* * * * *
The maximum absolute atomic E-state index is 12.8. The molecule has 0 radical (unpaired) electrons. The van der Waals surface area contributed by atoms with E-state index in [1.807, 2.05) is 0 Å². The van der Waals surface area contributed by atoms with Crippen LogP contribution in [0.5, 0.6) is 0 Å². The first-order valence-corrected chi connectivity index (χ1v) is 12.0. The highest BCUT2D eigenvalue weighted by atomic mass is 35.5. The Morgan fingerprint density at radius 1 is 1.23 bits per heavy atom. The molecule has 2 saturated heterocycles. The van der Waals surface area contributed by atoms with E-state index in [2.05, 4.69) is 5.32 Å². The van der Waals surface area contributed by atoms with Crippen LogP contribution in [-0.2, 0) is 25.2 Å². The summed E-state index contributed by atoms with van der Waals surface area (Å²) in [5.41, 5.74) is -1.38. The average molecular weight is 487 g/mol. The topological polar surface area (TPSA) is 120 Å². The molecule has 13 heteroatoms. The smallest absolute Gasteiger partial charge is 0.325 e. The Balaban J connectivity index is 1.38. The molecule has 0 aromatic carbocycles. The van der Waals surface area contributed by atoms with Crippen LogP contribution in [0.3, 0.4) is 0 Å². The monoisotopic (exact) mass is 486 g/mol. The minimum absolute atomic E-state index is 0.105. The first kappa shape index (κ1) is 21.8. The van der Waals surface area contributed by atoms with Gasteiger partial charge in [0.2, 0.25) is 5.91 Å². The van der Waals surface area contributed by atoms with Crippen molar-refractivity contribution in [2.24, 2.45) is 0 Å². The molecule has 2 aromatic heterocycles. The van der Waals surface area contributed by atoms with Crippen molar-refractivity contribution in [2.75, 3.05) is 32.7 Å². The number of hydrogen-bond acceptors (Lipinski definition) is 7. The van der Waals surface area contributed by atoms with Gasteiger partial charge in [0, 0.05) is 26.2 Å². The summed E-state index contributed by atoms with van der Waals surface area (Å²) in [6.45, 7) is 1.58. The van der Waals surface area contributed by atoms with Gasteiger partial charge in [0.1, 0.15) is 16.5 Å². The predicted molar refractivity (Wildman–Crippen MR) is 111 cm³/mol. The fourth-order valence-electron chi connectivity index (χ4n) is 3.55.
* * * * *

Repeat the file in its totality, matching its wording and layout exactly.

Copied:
The maximum absolute atomic E-state index is 12.8. The molecule has 0 radical (unpaired) electrons. The van der Waals surface area contributed by atoms with E-state index in [1.807, 2.05) is 0 Å². The van der Waals surface area contributed by atoms with Crippen LogP contribution in [0.5, 0.6) is 0 Å². The first-order valence-corrected chi connectivity index (χ1v) is 12.0. The highest BCUT2D eigenvalue weighted by atomic mass is 35.5. The Morgan fingerprint density at radius 1 is 1.23 bits per heavy atom. The molecule has 2 saturated heterocycles. The van der Waals surface area contributed by atoms with E-state index in [2.05, 4.69) is 5.32 Å². The van der Waals surface area contributed by atoms with Crippen LogP contribution in [-0.2, 0) is 25.2 Å². The summed E-state index contributed by atoms with van der Waals surface area (Å²) in [5.41, 5.74) is -1.38. The average molecular weight is 487 g/mol. The topological polar surface area (TPSA) is 120 Å². The molecule has 13 heteroatoms. The smallest absolute Gasteiger partial charge is 0.325 e. The Balaban J connectivity index is 1.38. The molecule has 0 aromatic carbocycles. The van der Waals surface area contributed by atoms with Crippen LogP contribution in [0.3, 0.4) is 0 Å². The monoisotopic (exact) mass is 486 g/mol. The minimum absolute atomic E-state index is 0.105. The first kappa shape index (κ1) is 21.8. The van der Waals surface area contributed by atoms with Gasteiger partial charge in [0.2, 0.25) is 5.91 Å². The van der Waals surface area contributed by atoms with Crippen molar-refractivity contribution in [2.24, 2.45) is 0 Å². The molecule has 2 aromatic heterocycles. The van der Waals surface area contributed by atoms with Crippen molar-refractivity contribution in [2.75, 3.05) is 32.7 Å². The number of hydrogen-bond acceptors (Lipinski definition) is 7. The van der Waals surface area contributed by atoms with Gasteiger partial charge in [0, 0.05) is 26.2 Å². The summed E-state index contributed by atoms with van der Waals surface area (Å²) in [6.45, 7) is 1.58. The van der Waals surface area contributed by atoms with Gasteiger partial charge in [0.1, 0.15) is 16.5 Å². The predicted molar refractivity (Wildman–Crippen MR) is 111 cm³/mol. The fourth-order valence-electron chi connectivity index (χ4n) is 3.55.